E-cigarette constituents propylene glycol and vegetable glycerin decrease glucose uptake and its metabolism in airway epithelial cells in vitro

Am J Physiol Lung Cell Mol Physiol. 2020 Dec 1;319(6):L957-L967. doi: 10.1152/ajplung.00123.2020. Epub 2020 Sep 30.


Electronic nicotine delivery systems, or e-cigarettes, utilize a liquid solution that normally contains propylene glycol (PG) and vegetable glycerin (VG) to generate vapor and act as a carrier for nicotine and flavorings. Evidence indicated these "carriers" reduced growth and survival of epithelial cells including those of the airway. We hypothesized that 3% PG or PG mixed with VG (3% PG/VG, 55:45) inhibited glucose uptake in human airway epithelial cells as a first step to reducing airway cell survival. Exposure of H441 or human bronchiolar epithelial cells (HBECs) to PG and PG/VG (30-60 min) inhibited glucose uptake and mitochondrial ATP synthesis. PG/VG inhibited glycolysis. PG/VG and mannitol reduced cell volume and height of air-liquid interface cultures. Mannitol, but not PG/VG, increased phosphorylation of p38 MAPK. PG/VG reduced transepithelial electrical resistance, which was associated with increased transepithelial solute permeability. PG/VG decreased fluorescence recovery after photobleaching of green fluorescent protein-linked glucose transporters GLUT1 and GLUT10, indicating that glucose transport function was compromised. Puffing PG/VG vapor onto the apical surface of primary HBECs for 10 min to mimic the effect of e-cigarette smoking also reduced glucose transport. In conclusion, short-term exposure to PG/VG, key components of e-cigarettes, decreased glucose transport and metabolism in airway cells. We propose that this was a result of PG/VG reduced cell volume and membrane fluidity, with further consequences on epithelial barrier function. Taking these results together, we suggest these factors contribute to reduced defensive properties of the epithelium. We propose that repeated/chronic exposure to these agents are likely to contribute to airway damage in e-cigarette users.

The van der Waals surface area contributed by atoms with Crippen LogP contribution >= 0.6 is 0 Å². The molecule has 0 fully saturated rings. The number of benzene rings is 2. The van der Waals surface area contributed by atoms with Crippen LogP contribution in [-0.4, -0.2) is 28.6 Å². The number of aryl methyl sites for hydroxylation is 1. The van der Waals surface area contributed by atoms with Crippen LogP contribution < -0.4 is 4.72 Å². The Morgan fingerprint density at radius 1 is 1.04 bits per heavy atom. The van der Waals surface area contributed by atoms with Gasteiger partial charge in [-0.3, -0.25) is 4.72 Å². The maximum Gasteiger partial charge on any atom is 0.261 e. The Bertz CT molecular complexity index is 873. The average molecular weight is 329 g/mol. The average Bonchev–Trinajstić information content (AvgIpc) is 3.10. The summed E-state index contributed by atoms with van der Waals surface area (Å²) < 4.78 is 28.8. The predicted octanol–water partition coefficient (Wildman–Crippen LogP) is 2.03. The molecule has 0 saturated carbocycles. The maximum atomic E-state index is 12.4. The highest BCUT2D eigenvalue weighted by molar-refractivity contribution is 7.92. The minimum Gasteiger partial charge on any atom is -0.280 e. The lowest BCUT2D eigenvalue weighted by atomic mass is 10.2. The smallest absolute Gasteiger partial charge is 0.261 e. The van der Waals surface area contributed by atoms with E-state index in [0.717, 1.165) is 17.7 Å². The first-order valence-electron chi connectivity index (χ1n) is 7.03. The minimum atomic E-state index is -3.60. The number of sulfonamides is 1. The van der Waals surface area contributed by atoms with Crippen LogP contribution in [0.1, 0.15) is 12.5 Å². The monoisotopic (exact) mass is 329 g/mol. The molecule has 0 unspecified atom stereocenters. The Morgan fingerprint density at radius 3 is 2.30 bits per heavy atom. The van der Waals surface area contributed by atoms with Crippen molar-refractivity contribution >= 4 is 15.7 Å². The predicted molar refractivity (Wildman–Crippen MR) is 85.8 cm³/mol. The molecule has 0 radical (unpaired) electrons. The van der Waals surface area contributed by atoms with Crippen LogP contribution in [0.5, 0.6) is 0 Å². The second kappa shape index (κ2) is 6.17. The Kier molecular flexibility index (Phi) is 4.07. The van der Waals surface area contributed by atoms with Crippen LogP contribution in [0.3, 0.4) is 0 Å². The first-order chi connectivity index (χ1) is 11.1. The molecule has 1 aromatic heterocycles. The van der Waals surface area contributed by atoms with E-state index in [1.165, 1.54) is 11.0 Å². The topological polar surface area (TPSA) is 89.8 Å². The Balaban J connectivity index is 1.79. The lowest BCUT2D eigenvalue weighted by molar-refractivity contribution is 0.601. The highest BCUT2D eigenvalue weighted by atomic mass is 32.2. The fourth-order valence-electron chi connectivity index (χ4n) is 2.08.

Keywords: airway; electronic cigarettes; glucose; glycerin; propylene glycol.

Publication types

  • Research Support, N.I.H., Extramural
  • Research Support, Non-U.S. Gov't

MeSH terms

  • Biological Transport / drug effects
  • Biological Transport / physiology
  • Electronic Nicotine Delivery Systems*
  • Epithelial Cells / drug effects*
  • Glucose / metabolism*
  • Glycerol / pharmacology
  • Humans
  • Propylene Glycol / pharmacology
  • Respiratory System / drug effects*


  • Propylene Glycol
  • Glucose
  • Glycerol